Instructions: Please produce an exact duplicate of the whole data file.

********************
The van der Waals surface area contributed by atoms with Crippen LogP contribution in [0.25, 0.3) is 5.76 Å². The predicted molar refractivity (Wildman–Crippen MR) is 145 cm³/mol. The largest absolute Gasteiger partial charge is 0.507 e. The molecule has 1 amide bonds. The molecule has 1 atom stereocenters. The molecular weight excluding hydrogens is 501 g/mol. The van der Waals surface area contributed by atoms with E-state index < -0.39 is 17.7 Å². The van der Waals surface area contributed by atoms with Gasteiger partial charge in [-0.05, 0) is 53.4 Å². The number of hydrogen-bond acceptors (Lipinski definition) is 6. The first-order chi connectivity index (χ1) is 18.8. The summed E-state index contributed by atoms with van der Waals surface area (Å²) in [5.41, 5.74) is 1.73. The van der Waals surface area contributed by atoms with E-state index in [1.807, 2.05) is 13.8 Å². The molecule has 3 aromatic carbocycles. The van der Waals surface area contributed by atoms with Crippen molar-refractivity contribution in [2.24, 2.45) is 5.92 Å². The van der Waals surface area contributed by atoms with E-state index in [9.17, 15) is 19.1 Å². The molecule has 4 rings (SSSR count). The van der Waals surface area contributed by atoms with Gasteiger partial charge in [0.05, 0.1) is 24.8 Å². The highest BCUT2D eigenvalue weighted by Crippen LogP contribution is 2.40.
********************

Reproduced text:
The van der Waals surface area contributed by atoms with Crippen LogP contribution in [0.25, 0.3) is 5.76 Å². The predicted molar refractivity (Wildman–Crippen MR) is 145 cm³/mol. The largest absolute Gasteiger partial charge is 0.507 e. The molecule has 1 amide bonds. The molecule has 1 atom stereocenters. The molecular weight excluding hydrogens is 501 g/mol. The van der Waals surface area contributed by atoms with E-state index < -0.39 is 17.7 Å². The van der Waals surface area contributed by atoms with Gasteiger partial charge in [-0.05, 0) is 53.4 Å². The number of hydrogen-bond acceptors (Lipinski definition) is 6. The first-order chi connectivity index (χ1) is 18.8. The summed E-state index contributed by atoms with van der Waals surface area (Å²) in [5.41, 5.74) is 1.73. The van der Waals surface area contributed by atoms with E-state index in [1.807, 2.05) is 13.8 Å². The molecule has 3 aromatic carbocycles. The van der Waals surface area contributed by atoms with Crippen molar-refractivity contribution in [2.24, 2.45) is 5.92 Å². The van der Waals surface area contributed by atoms with E-state index in [9.17, 15) is 19.1 Å². The molecule has 4 rings (SSSR count). The van der Waals surface area contributed by atoms with Gasteiger partial charge in [0.05, 0.1) is 24.8 Å². The highest BCUT2D eigenvalue weighted by Crippen LogP contribution is 2.40.